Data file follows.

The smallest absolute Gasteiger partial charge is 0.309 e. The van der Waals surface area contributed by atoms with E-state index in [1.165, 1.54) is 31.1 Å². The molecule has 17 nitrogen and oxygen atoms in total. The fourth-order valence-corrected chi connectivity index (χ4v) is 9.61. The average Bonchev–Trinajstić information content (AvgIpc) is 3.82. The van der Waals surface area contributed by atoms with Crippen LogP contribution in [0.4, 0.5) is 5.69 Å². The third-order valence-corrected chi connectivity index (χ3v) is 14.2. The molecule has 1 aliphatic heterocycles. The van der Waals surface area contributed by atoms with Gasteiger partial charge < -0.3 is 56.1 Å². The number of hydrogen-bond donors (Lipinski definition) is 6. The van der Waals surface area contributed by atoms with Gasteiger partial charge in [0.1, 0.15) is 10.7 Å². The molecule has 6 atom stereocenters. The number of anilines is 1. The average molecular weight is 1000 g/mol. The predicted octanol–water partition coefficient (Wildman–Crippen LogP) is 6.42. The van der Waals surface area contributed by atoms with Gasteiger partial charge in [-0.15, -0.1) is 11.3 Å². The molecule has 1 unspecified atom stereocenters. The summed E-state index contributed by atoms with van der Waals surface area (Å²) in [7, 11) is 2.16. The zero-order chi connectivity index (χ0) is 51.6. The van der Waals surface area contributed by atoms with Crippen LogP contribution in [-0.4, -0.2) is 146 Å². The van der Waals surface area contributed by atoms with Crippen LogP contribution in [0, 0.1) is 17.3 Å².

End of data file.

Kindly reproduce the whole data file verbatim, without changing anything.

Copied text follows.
The smallest absolute Gasteiger partial charge is 0.309 e. The van der Waals surface area contributed by atoms with E-state index in [1.165, 1.54) is 31.1 Å². The molecule has 17 nitrogen and oxygen atoms in total. The fourth-order valence-corrected chi connectivity index (χ4v) is 9.61. The average Bonchev–Trinajstić information content (AvgIpc) is 3.82. The van der Waals surface area contributed by atoms with Crippen LogP contribution in [0.4, 0.5) is 5.69 Å². The third-order valence-corrected chi connectivity index (χ3v) is 14.2. The molecule has 1 aliphatic heterocycles. The van der Waals surface area contributed by atoms with Gasteiger partial charge < -0.3 is 56.1 Å². The number of hydrogen-bond donors (Lipinski definition) is 6. The van der Waals surface area contributed by atoms with Gasteiger partial charge in [0.1, 0.15) is 10.7 Å². The molecule has 6 atom stereocenters. The number of anilines is 1. The average molecular weight is 1000 g/mol. The predicted octanol–water partition coefficient (Wildman–Crippen LogP) is 6.42. The van der Waals surface area contributed by atoms with Gasteiger partial charge in [-0.15, -0.1) is 11.3 Å². The molecule has 1 unspecified atom stereocenters. The summed E-state index contributed by atoms with van der Waals surface area (Å²) in [7, 11) is 2.16. The zero-order chi connectivity index (χ0) is 51.6. The van der Waals surface area contributed by atoms with Crippen LogP contribution in [-0.4, -0.2) is 146 Å². The van der Waals surface area contributed by atoms with Crippen LogP contribution in [0, 0.1) is 17.3 Å².